Although I said I got what she was saying, I didn’t agree – not only do unsafe staffing levels such as she spoke about still occur (she contests this) but also the very nature of the role has developed in such a way a nurse’s role now is nothing like it was in the days when one qualified nurse was on a ward. When I first qualified I would have usually half a ward I’d be responsible for the drug rounds and ward rounds, admissions and discharge planning but also with a lot more washing dressing, feeding core cares . Now the well patients who were able to take their own Meds, wash and dress themselves are unlikely to be on that ward for sure and many of the junior doctor duties are the nurses remit.
Sheila: The consultant and the Assistant Director of Strategic Planning kept trying to convince me this was the best deal to achieve ‘Clinical Safety across more areas of care due to recruitment difficulties being down to shift patterns restrictions not lack of salary levels’ which the consultant said ‘were across the board in the NHS’, when I said that ‘recruitment problems were due to them not offering competitive salaries to attract staff’.
Lack of engagement with nursing home residents
Sheila: When I was inside the room a consultant – tall lady, blond bob and dark rimmed glasses – can’t remember her name, came to ask if I had any questions.
“Can you tell me how many Nursing home residents had been consulted?”
She was stood with the Planning & Strategic Manager lady, Catherine Riley, who said
she couldn’t answer that question but knew someone who could.
A tall Asian man called Sal came and he said that:
“‘Assets’ had consulted with groups who represented the elderly population – like Help the Aged, Age Concern etc who had contacts with Nursing homes , had held Open Days for families and residents to attend to ask questions about the consultation, but hadn’t directly been to any Nursing homes to ask individual residents.”
“That didn’t really add up to proper consultation then.”
He said if I felt there was a gap there I should email the CCG about it.
I thanked him and he went off.
Care Closer to Home
Sheila: I talked about our families’ experience with both mine and Anthony’s dads having had to go in Nursing homes before their passing away and the circumstances leading up to us having to make those decisions. I expressed concerns about Care in the Community – staff not being given long enough with each client to properly meet their needs, that greater levels of training were needed to meet Clinical Safety in the community if more people’s care was going to be delivered that way. They said that was what I should put in the boxes on the Survey, which gave me the impression they thought this too but as they were based in hospitals couldn’t comment on that side of things.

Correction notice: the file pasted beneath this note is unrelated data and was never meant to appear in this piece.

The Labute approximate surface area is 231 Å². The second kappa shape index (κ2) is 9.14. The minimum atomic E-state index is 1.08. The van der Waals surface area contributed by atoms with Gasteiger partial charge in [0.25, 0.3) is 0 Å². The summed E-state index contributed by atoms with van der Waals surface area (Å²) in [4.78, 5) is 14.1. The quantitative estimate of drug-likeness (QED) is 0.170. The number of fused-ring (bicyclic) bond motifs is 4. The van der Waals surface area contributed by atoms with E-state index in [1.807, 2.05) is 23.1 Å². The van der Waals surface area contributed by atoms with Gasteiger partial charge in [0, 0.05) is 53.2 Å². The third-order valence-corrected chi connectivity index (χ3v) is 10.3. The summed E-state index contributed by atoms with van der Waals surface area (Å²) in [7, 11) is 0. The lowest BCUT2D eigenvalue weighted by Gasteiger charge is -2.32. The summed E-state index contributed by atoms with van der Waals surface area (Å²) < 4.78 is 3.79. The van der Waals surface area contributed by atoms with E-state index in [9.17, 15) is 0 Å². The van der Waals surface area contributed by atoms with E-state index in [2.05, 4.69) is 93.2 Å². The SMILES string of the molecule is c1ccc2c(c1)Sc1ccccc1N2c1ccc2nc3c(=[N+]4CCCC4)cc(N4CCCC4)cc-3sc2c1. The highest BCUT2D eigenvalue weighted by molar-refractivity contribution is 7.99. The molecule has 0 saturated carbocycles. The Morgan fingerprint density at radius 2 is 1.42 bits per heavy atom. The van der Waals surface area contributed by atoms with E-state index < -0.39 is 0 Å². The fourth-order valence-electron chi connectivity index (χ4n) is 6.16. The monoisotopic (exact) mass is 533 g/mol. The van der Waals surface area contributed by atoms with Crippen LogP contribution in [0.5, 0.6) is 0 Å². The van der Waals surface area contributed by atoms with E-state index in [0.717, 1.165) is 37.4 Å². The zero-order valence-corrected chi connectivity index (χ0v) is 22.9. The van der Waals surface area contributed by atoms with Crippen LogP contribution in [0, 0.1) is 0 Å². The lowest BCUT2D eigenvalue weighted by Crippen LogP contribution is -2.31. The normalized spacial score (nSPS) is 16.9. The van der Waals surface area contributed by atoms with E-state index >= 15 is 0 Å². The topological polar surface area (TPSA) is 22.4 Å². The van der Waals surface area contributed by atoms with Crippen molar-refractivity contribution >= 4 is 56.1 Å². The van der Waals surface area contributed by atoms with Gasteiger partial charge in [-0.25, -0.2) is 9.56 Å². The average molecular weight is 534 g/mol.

Andrea: They told me to put down my concern about timed “episode of care” too, in the Survey box.
Q: Which organisation currently provides Therapies – speech and language, occupational and physio therapies?
A1 : Locala in Kirklees the CHFT in Calderdale
A2 The nurse lady said that all the physios and ots are employed by hospital trust. She spoke about being uncertain whether this would continue to be so in the community and didn’t know about if there were any projected changes in therapist numbers under plans.
Q: How will Care Closer to Home work to deliver these outpatient services in a community based setting?
A Similar to as they are in Todmorden Health Centre. Unable to give other locations but suggested GP surgeries or forming other locality hubs?
Q: How will the proposal work to deliver children’s services as primary/community based service, rather than as an acute- led hospital service?
A: As above.
Q: How will the proposal work to deliver outpatient children’s therapies services in a community based setting?
A: As Above
Q: Ditto for rehab bed days – how does the system work at the moment in hospital, and how will it work in a community setting rather than in hospital?
A: Locala provide it in Kirklees and CHFT in Calderdale.
Q: Is GH CCG planning to introduce job coaches into GP surgeries and/or community health care hubs?
Q: Why hasn’t the CCG ballotted GPs to ask their views on the Right Care Right Time Right Place proposals, as part of the consultation?
A: They have been told via Protected Time meetings with GP’s, 3 times a year. (Which doesn’t answer the question.)
Q: What is the Greater Huddersfield CCG primary care strategy and how were GPs who are not on the CCG Governing Body involved in developing it?
A: GP’s have their say via the consultation as the rest of the population. The GP’s have already voted for the GP CCG members. (Which doesn’t answer the question.)
There was a common theme to most of the answers given:
The information is in the PCBC or 5 year plan
We won’t have the answer until we do a full business case after the consultation.